A Street Affair in Richmond
T.C. Reynolds of Richmond, Virginia had a penchant for being hotheaded at times.Reynolds claimed that Barksdale committed an affront against him through a public insult, thereby forcing his hand to violence in order to restore his own honor.Reynolds went so far as to take out a broadside in the newspaper in order to publicly clarify his grievances, namely, that Barksdale had avoided receiving written challenges delivered by Reynold's associates in various cities where Barksdale had fled.Furthermore, when Barksdale was finally confronted in Richmond, he went so far as to physically refuse delivery of a written challenge, failing to even break the seal on the envelope.Thus, Mr. Reynolds felt that, due to public slander by Barksdale and Barksdale's subsequent refusal to honorably accept a challenge, according to his own standards, he was fully justified in attempting to prove his honor by means of a duel with his accuser.
Reynolds's broadside illustrates all too clearly the obsession that wealthy southerners had with the idea of honor and maintaining ones public reputation. Wealthy southerners often went to great lengths to model themselves after the landed aristocracy of England, the cavaliers, from whom they claimed to be descended. In the cavalier lifestyle, honor was central to a man's standing and level of respect within the community.It was entirely acceptable, and in fact expected, that a man would be willing to put his life on the line in order to defend his own honor. While dueling was never particularly popular in the United States, there was a massive public outcry against it in the wake of the 1804 death of Alexander Hamilton in a duel with Aaron Burr.Therefore, while Mr. Reynolds would certainly like to restore his reputation through a duel to the death, it is highly unlikely that these two men would come to deadly blows; rather, upon meeting to duel, they would reach a verbal agreement, as was the common practice at the time.Nevertheless, this illustrates the ferocity with which southern men were willing to defend their honor, opinions, and reputation.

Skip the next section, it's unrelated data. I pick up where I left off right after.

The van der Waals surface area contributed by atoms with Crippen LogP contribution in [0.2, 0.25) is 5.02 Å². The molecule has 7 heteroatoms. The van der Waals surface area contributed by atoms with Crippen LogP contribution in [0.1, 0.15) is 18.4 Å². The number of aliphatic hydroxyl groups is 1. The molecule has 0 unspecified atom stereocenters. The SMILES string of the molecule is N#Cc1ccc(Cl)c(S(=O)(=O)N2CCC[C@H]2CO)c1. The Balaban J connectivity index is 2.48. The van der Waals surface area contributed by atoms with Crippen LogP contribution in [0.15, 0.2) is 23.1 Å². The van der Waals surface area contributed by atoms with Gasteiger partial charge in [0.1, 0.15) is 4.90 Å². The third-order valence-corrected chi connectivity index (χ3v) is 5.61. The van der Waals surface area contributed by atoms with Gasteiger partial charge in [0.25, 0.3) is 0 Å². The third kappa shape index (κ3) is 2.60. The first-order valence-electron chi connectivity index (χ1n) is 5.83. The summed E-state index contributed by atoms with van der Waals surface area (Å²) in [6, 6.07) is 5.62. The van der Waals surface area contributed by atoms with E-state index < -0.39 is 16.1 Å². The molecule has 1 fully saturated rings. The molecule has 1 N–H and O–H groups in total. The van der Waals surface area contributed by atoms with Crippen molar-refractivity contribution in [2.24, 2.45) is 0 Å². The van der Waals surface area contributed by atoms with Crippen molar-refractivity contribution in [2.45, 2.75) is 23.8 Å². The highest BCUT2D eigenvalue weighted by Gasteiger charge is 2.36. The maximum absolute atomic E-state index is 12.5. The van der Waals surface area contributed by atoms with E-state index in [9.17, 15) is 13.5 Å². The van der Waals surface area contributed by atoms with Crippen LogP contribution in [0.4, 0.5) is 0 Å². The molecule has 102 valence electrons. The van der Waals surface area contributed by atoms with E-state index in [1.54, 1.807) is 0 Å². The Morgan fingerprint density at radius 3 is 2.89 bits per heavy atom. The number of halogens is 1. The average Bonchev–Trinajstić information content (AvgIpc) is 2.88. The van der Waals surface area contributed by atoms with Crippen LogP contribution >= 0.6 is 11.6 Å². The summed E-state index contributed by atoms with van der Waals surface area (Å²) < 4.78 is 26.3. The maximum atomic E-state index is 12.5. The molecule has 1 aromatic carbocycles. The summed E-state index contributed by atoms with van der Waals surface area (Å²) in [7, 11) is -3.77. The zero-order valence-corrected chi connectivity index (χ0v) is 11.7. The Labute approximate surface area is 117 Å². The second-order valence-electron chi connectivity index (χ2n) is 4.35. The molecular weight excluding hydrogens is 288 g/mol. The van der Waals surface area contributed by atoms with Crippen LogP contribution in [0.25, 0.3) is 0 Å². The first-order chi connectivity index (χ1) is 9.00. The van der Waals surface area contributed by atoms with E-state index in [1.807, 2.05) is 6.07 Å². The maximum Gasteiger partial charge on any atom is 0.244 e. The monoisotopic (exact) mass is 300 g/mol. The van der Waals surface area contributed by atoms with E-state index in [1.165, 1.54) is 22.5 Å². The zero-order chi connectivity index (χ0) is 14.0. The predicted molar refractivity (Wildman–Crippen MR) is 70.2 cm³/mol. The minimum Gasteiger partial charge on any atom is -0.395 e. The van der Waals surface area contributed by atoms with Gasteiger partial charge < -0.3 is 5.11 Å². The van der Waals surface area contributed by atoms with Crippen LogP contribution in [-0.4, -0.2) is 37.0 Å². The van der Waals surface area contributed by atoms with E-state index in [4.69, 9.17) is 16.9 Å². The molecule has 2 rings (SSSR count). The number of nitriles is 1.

- Barksdale Duel, broadside, Special Collections Library, University of Virginia.
- Jack K. Williams, Dueling in the Old South: Vignettes of Social History (College Station, TX: Texas A&M Press, 1984), 1-15.
- Mary Newton Standard, Richmond: Its People and Its Story (Philadelphia, PA: JB Lippincott and Company, 1923), 146-153.